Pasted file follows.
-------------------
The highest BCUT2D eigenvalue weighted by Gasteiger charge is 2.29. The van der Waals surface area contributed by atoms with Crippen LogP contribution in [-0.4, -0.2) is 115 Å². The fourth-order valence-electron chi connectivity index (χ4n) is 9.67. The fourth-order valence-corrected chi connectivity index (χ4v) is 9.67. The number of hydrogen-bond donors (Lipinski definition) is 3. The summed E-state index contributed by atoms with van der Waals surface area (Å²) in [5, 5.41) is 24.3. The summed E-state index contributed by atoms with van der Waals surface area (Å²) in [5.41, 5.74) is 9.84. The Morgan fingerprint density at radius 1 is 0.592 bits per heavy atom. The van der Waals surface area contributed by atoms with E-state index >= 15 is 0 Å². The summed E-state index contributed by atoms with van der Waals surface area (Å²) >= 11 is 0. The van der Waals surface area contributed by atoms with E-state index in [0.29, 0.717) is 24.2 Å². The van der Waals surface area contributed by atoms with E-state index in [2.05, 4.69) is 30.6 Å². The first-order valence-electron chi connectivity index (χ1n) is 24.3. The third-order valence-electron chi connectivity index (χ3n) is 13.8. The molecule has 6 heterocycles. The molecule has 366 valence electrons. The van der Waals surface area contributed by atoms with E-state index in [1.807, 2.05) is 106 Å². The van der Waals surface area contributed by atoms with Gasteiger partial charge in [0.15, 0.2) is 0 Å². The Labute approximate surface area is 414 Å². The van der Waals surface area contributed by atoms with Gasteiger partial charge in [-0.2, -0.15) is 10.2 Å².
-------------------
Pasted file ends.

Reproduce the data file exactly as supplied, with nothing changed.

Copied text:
The highest BCUT2D eigenvalue weighted by Gasteiger charge is 2.29. The van der Waals surface area contributed by atoms with Crippen LogP contribution in [-0.4, -0.2) is 115 Å². The fourth-order valence-electron chi connectivity index (χ4n) is 9.67. The fourth-order valence-corrected chi connectivity index (χ4v) is 9.67. The number of hydrogen-bond donors (Lipinski definition) is 3. The summed E-state index contributed by atoms with van der Waals surface area (Å²) in [5, 5.41) is 24.3. The summed E-state index contributed by atoms with van der Waals surface area (Å²) in [5.41, 5.74) is 9.84. The Morgan fingerprint density at radius 1 is 0.592 bits per heavy atom. The van der Waals surface area contributed by atoms with E-state index >= 15 is 0 Å². The summed E-state index contributed by atoms with van der Waals surface area (Å²) >= 11 is 0. The van der Waals surface area contributed by atoms with E-state index in [0.29, 0.717) is 24.2 Å². The van der Waals surface area contributed by atoms with E-state index in [2.05, 4.69) is 30.6 Å². The first-order valence-electron chi connectivity index (χ1n) is 24.3. The third-order valence-electron chi connectivity index (χ3n) is 13.8. The molecule has 6 heterocycles. The molecule has 366 valence electrons. The van der Waals surface area contributed by atoms with E-state index in [1.807, 2.05) is 106 Å². The van der Waals surface area contributed by atoms with Gasteiger partial charge in [0.15, 0.2) is 0 Å². The Labute approximate surface area is 414 Å². The van der Waals surface area contributed by atoms with Gasteiger partial charge in [-0.2, -0.15) is 10.2 Å².